Everything about Beautiful Boy practically screams awards season success. Firstly, it’s based on a hefty, issues-based true story with biographical subject matter. Then there’s the fact that leading men Steve Carell and Timothée Chalamet have both become darlings of the Academy in recent years, with Chalamet a complete delight during his breakout campaign for Call Me By Your Name 12 months ago. However, the movie has been largely absent from the Oscars discussion. Having seen it, it’s clear why awards voters have remained unmoved.
The story lends itself well to performance-driven schmaltz as Carell and Chalamet play father and son David and Nic Sheff, whose relationship is shaken by the latter’s addiction to crystal meth. Writer-director Felix van Groeningen spends the entire two hours of his movie trying to land emotional blows on the audience, like a prize fighter circling his opponent in search of an opening. He is able to hit a couple of token body shots, but never manages the knockout strike that would get the waterworks going.
In fact, Van Groeningen often gets in his own way when it comes to the emotion, stumbling over his own filmmaking feet. There are at least half a dozen montages in the movie, which are constantly jarring and cheap, not least due to one of the most intrusive and maudlin musical soundtracks in years. It’s a little like watching snippets from a better film, while the filmmaker stands on your shoulder and repeatedly yells the word “cry” directly into your ear canal.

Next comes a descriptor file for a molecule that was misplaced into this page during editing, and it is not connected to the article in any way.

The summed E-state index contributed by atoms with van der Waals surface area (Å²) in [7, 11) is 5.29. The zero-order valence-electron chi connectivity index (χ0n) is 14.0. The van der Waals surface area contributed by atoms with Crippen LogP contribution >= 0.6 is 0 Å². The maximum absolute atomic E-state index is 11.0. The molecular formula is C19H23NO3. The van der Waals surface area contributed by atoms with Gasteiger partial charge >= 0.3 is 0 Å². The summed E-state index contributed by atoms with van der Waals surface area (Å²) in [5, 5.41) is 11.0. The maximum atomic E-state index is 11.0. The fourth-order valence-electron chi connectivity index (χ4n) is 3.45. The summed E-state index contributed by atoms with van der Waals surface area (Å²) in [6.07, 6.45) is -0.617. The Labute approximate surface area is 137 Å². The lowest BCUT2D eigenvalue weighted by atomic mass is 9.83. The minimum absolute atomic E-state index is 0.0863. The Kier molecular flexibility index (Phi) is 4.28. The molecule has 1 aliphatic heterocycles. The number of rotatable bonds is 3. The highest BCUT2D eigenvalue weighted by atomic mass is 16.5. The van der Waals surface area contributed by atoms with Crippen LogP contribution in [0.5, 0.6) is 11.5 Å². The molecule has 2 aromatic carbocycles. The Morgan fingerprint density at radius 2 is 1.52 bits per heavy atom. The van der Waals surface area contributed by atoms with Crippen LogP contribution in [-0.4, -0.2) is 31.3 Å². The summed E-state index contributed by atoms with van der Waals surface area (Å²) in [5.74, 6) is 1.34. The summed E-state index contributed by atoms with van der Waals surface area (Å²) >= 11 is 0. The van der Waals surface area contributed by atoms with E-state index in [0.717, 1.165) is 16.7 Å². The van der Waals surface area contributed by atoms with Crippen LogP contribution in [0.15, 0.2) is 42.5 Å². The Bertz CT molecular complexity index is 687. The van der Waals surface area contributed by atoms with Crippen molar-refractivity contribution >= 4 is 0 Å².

But that’s not to say that Beautiful Boy is entirely a wasted effort. Carell and Chalamet are solid, with the latter especially doing a very strong job in a role that’s showy enough to enable him access to the full acting bag of tricks. The performance just seems to get better as the movie goes on, growing and developing without any overt physical transformation – one of the movie’s major suspensions of disbelief is imagining anyone addicted to meth could look as good as Chalamet. He’s considerably better than the film he’s in, which constantly pushes very conventional buttons.
The film lives or dies on the scenes of confrontation – and indeed of bonding – between the two leading men. The story is based on the twin memoirs of David and Nic, so focuses on their accounts of what passed between them. Scenes in which the two of them are allowed to simply talk are the ones in which the movie finds its groove, allowing the focus to sit squarely on the two performers, rather than the gooey direction and sun-dappled cinematography.
There’s a great movie trying to escape from within the heart of Beautiful Boy, but Van Groeningen’s take on the material is far too preoccupied with creating a prestige sheen and telling the audience precisely how to feel at every moment of the story. It lurches from dramatic set piece to dramatic set piece, with only haphazard montages to tie the various threads together. It’s simultaneously got too much and too little going on, forming a movie that, despite its title and it’s stellar performances, is actually a little ugly.
Dir: Felix van Groeningen
Scr: Felix van Groeningen, Luke Davies
Cast: Steve Carell, Timothée Chalamet, Maura Tierney, Amy Ryan, Kaitlyn Dever
Prd: Brad Pitt, Dede Gardner, Jeremy Kleiner
DOP: Ruben Impens
Music: Bob Bowen (exec in charge of music)
Run time: 120 mins
Beautiful Boy is out in UK cinemas from 18th January.